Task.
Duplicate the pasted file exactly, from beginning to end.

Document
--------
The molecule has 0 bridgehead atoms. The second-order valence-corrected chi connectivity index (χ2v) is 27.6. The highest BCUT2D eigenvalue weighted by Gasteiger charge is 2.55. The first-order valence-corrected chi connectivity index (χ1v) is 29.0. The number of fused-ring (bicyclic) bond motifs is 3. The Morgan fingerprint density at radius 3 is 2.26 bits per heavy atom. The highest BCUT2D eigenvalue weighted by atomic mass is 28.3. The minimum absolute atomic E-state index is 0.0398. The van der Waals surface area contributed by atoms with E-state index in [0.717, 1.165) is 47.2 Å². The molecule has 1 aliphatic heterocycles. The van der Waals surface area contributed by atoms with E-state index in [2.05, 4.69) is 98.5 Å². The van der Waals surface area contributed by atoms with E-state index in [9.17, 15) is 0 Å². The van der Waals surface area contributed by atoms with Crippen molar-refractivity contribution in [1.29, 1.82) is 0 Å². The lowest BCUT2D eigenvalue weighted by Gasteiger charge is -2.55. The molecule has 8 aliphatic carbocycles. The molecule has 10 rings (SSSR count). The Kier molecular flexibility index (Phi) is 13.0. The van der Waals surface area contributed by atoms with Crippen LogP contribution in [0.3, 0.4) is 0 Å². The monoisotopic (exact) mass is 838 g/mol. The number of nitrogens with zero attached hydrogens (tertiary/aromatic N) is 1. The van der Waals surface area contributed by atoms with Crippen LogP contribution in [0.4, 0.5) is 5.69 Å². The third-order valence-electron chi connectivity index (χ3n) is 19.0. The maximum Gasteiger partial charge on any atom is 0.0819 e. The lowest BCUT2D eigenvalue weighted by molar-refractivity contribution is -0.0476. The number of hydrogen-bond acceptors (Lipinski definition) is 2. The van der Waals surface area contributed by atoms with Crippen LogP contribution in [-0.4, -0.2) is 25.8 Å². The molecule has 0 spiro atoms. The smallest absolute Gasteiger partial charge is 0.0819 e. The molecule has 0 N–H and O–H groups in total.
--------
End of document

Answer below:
The molecule has 0 bridgehead atoms. The second-order valence-corrected chi connectivity index (χ2v) is 27.6. The highest BCUT2D eigenvalue weighted by Gasteiger charge is 2.55. The first-order valence-corrected chi connectivity index (χ1v) is 29.0. The number of fused-ring (bicyclic) bond motifs is 3. The Morgan fingerprint density at radius 3 is 2.26 bits per heavy atom. The highest BCUT2D eigenvalue weighted by atomic mass is 28.3. The minimum absolute atomic E-state index is 0.0398. The van der Waals surface area contributed by atoms with E-state index in [0.717, 1.165) is 47.2 Å². The molecule has 1 aliphatic heterocycles. The van der Waals surface area contributed by atoms with E-state index in [2.05, 4.69) is 98.5 Å². The van der Waals surface area contributed by atoms with E-state index in [9.17, 15) is 0 Å². The van der Waals surface area contributed by atoms with Crippen molar-refractivity contribution in [1.29, 1.82) is 0 Å². The lowest BCUT2D eigenvalue weighted by Gasteiger charge is -2.55. The molecule has 8 aliphatic carbocycles. The molecule has 10 rings (SSSR count). The Kier molecular flexibility index (Phi) is 13.0. The van der Waals surface area contributed by atoms with Crippen LogP contribution in [0.3, 0.4) is 0 Å². The monoisotopic (exact) mass is 838 g/mol. The number of nitrogens with zero attached hydrogens (tertiary/aromatic N) is 1. The van der Waals surface area contributed by atoms with Crippen LogP contribution in [0.4, 0.5) is 5.69 Å². The third-order valence-electron chi connectivity index (χ3n) is 19.0. The maximum Gasteiger partial charge on any atom is 0.0819 e. The lowest BCUT2D eigenvalue weighted by molar-refractivity contribution is -0.0476. The number of hydrogen-bond acceptors (Lipinski definition) is 2. The van der Waals surface area contributed by atoms with Crippen LogP contribution in [-0.4, -0.2) is 25.8 Å². The molecule has 0 spiro atoms. The smallest absolute Gasteiger partial charge is 0.0819 e. The molecule has 0 N–H and O–H groups in total.